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  • Spinola, S M  (2)
  • Bacterial Outer Membrane Proteins
  • JSTOR Archival Journals  (2)
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  • 1
    Language: English
    In: The Journal of infectious diseases, 15 April 2008, Vol.197(8), pp.1103-9
    Description: Haemophilus ducreyi contains 3 TonB-dependent receptors: the hemoglobin receptor HgbA, which is required for virulence in humans; the heme receptor TdhA; and an uncharacterized conserved hypothetical protein TdX (HD0646). A double tdX/tdhA mutant (FX527) was constructed on the background of a human-passaged variant of strain 35000 (35000HP). Six volunteers were infected with 35000HP at 3 sites on one arm and with FX527 at 3 sites on the other. The pustule formation rate was 55.6% (95% confidence interval [CI], 35.7%-75.4%) at 18 parent-strain sites and 44.4% (95% CI, 15.0%-73.9%) at 18 mutant-strain sites (P = .51). Similar amounts of 35000HP and FX527 were recovered from pustules in semiquantitative culture. Thus, TdX and TdhA are not necessary for virulence, whereas HgbA is both necessary and sufficient for virulence in humans. The data suggest that hemoglobin is the sole source of heme/iron used by H. ducreyi in vivo and has implications for the potential of HgbA as a vaccine.
    Keywords: Bacterial Outer Membrane Proteins -- Biosynthesis ; Bacterial Proteins -- Biosynthesis ; Chancroid -- Microbiology ; Haemophilus Ducreyi -- Pathogenicity ; Membrane Proteins -- Biosynthesis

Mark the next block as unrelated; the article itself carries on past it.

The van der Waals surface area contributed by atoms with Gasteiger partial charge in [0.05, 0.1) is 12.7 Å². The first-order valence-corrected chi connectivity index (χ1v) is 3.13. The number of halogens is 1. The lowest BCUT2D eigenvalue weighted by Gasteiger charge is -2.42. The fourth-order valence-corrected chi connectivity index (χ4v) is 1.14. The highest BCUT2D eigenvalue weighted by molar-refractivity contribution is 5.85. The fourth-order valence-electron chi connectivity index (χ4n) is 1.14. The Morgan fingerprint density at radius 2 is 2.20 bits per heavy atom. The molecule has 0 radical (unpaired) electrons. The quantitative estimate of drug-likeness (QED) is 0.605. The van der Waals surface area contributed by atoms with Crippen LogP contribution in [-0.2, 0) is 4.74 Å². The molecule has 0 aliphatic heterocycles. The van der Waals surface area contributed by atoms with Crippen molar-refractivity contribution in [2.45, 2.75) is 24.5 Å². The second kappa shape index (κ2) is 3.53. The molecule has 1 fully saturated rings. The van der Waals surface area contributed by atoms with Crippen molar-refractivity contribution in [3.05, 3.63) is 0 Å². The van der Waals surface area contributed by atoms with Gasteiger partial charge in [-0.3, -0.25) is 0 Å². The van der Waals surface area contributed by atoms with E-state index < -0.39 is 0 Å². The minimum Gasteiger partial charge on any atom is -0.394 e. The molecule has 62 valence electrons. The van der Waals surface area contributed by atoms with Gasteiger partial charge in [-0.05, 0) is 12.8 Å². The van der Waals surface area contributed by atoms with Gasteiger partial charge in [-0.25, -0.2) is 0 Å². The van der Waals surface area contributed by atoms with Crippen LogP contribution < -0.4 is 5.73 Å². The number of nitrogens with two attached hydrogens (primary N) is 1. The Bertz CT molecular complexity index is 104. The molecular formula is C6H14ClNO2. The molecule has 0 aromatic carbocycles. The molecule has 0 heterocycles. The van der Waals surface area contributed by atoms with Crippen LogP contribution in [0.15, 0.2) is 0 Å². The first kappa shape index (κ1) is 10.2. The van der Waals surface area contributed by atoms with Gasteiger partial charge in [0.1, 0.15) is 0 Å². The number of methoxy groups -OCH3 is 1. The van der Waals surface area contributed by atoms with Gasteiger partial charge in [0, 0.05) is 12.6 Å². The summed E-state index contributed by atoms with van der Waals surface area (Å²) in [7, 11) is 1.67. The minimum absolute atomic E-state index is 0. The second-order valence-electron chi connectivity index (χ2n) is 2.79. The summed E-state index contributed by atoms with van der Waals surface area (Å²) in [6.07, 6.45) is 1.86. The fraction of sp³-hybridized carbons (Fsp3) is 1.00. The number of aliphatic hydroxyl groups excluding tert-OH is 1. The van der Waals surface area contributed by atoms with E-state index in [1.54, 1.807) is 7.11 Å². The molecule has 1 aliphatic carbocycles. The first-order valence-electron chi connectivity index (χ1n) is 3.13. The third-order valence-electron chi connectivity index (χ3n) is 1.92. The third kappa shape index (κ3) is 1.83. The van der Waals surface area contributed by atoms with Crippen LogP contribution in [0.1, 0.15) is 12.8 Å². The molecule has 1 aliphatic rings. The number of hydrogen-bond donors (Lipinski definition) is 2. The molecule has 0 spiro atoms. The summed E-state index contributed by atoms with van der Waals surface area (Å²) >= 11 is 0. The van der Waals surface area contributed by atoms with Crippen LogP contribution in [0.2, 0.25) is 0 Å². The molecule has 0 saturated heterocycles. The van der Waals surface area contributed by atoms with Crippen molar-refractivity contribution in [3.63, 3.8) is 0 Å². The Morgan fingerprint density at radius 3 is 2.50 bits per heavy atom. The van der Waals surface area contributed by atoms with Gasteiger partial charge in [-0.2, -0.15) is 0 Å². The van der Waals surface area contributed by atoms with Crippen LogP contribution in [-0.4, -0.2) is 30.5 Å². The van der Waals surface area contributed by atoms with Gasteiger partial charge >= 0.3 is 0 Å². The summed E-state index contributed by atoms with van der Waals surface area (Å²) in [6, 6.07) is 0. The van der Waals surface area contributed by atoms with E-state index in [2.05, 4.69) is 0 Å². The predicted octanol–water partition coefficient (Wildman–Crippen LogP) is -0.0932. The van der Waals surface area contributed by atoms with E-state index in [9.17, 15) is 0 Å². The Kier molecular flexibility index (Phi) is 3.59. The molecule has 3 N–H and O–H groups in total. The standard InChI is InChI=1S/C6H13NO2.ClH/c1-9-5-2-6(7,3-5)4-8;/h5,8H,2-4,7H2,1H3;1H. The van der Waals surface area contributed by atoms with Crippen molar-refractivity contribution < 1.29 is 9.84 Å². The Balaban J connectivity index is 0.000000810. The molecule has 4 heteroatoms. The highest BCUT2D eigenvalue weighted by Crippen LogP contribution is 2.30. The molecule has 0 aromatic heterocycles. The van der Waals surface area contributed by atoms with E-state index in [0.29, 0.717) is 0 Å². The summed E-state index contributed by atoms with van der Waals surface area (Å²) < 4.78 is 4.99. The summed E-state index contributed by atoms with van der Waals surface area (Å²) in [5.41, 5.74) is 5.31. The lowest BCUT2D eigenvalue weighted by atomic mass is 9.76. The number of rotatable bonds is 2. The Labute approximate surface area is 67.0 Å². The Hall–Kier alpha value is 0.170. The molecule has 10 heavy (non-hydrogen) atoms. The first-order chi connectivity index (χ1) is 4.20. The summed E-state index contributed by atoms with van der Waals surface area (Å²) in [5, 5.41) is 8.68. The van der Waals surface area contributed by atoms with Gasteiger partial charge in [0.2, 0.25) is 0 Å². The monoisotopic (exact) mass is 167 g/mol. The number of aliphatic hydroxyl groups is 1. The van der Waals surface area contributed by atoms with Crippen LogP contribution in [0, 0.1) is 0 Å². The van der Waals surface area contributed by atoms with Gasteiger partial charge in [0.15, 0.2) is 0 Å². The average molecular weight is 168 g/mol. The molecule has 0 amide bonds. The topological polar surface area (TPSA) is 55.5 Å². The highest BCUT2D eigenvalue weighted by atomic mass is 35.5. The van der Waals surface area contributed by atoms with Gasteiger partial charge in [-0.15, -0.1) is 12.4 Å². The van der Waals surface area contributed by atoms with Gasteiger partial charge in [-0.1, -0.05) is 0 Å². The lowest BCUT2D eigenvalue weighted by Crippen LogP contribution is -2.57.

ISSN: 0022-1899
    E-ISSN: 15376613
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  • 2
    Language: English
    In: The Journal of Infectious Diseases, 1 March 2000, Vol.181(3), pp.1049-1054
    Description: Haemophilus ducreyi expresses a conserved hemoglobin-binding outer-membrane protein (HgbA). To test the role of HgbA in pathogenesis, we infected 9 adults with isolate 35000 and its isogenic hgbA-inactivated mutant (FX504) on their upper arms in a double-blinded, escalating dose-response study. Papules developed at similar rates at sites inoculated with the mutant or parent. The pustule-formation rate was 55% (95% confidence interval [CI], 30.8%-78.5%) at parent sites and 0 (95% CI, 0-10.5%) at mutant sites (P 〈 .0001). The recovery rate of H. ducreyi from surface cultures was 16% (n = 142) from parent sites and 0 (n = 213) from mutant sites (P 〈 .0001). H. ducreyi was recovered at biopsy from 6 of 7 parent sites and from 0 of 3 mutant sites. The results indicate that hemoglobin may be a critical source of heme or iron for the establishment of H. ducreyi infection in humans.
    Keywords: Physical sciences -- Chemistry -- Chemical compounds -- Haemophilus ducreyi ; Biological sciences -- Biology -- Microbiology -- Haemophilus ducreyi ; Biological sciences -- Biology -- Microbiology -- Haemophilus ducreyi ; Health sciences -- Medical conditions -- Infections -- Haemophilus ducreyi ; Physical sciences -- Chemistry -- Chemical compounds -- Haemophilus ducreyi ; Health sciences -- Medical diagnosis -- Diagnostic methods -- Haemophilus ducreyi ; Health sciences -- Medical sciences -- Pharmacology -- Haemophilus ducreyi ; Health sciences -- Medical sciences -- Immunology -- Haemophilus ducreyi ; Health sciences -- Medical conditions -- Physical trauma -- Haemophilus ducreyi ; Health sciences -- Health and wellness -- Public health -- Haemophilus ducreyi
    ISSN: 00221899
    E-ISSN: 15376613
    Library Location Call Number Volume/Issue/Year Availability
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